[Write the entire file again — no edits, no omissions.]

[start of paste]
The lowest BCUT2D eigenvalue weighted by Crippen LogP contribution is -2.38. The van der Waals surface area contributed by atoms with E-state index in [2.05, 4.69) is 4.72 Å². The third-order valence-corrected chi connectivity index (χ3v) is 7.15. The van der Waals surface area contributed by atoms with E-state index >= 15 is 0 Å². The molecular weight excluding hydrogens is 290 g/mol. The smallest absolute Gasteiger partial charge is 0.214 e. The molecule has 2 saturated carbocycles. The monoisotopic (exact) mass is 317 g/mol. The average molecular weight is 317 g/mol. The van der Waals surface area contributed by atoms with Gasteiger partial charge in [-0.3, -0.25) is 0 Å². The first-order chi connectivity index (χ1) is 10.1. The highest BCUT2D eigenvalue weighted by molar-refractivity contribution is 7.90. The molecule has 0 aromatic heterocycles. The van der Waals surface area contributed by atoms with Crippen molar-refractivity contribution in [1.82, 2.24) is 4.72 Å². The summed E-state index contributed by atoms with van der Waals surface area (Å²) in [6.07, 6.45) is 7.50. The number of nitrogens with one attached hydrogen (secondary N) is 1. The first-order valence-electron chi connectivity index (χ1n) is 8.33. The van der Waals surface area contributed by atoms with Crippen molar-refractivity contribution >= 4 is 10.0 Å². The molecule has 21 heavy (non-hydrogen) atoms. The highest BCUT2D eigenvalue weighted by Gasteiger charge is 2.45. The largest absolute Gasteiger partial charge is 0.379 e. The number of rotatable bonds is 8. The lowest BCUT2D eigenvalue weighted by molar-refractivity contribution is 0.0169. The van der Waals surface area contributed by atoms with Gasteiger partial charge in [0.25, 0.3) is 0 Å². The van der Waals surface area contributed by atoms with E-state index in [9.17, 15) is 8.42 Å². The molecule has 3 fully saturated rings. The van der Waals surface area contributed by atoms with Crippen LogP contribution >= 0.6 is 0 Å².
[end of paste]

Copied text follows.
The lowest BCUT2D eigenvalue weighted by Crippen LogP contribution is -2.38. The van der Waals surface area contributed by atoms with E-state index in [2.05, 4.69) is 4.72 Å². The third-order valence-corrected chi connectivity index (χ3v) is 7.15. The van der Waals surface area contributed by atoms with E-state index >= 15 is 0 Å². The molecular weight excluding hydrogens is 290 g/mol. The smallest absolute Gasteiger partial charge is 0.214 e. The molecule has 2 saturated carbocycles. The monoisotopic (exact) mass is 317 g/mol. The average molecular weight is 317 g/mol. The van der Waals surface area contributed by atoms with Gasteiger partial charge in [-0.3, -0.25) is 0 Å². The first-order chi connectivity index (χ1) is 10.1. The highest BCUT2D eigenvalue weighted by molar-refractivity contribution is 7.90. The molecule has 0 aromatic heterocycles. The van der Waals surface area contributed by atoms with Crippen molar-refractivity contribution in [1.82, 2.24) is 4.72 Å². The summed E-state index contributed by atoms with van der Waals surface area (Å²) in [6.07, 6.45) is 7.50. The number of nitrogens with one attached hydrogen (secondary N) is 1. The first-order valence-electron chi connectivity index (χ1n) is 8.33. The van der Waals surface area contributed by atoms with Crippen molar-refractivity contribution >= 4 is 10.0 Å². The molecule has 21 heavy (non-hydrogen) atoms. The highest BCUT2D eigenvalue weighted by Gasteiger charge is 2.45. The largest absolute Gasteiger partial charge is 0.379 e. The number of rotatable bonds is 8. The lowest BCUT2D eigenvalue weighted by molar-refractivity contribution is 0.0169. The van der Waals surface area contributed by atoms with Gasteiger partial charge in [0.25, 0.3) is 0 Å². The van der Waals surface area contributed by atoms with E-state index in [9.17, 15) is 8.42 Å². The molecule has 3 fully saturated rings. The van der Waals surface area contributed by atoms with Crippen LogP contribution >= 0.6 is 0 Å².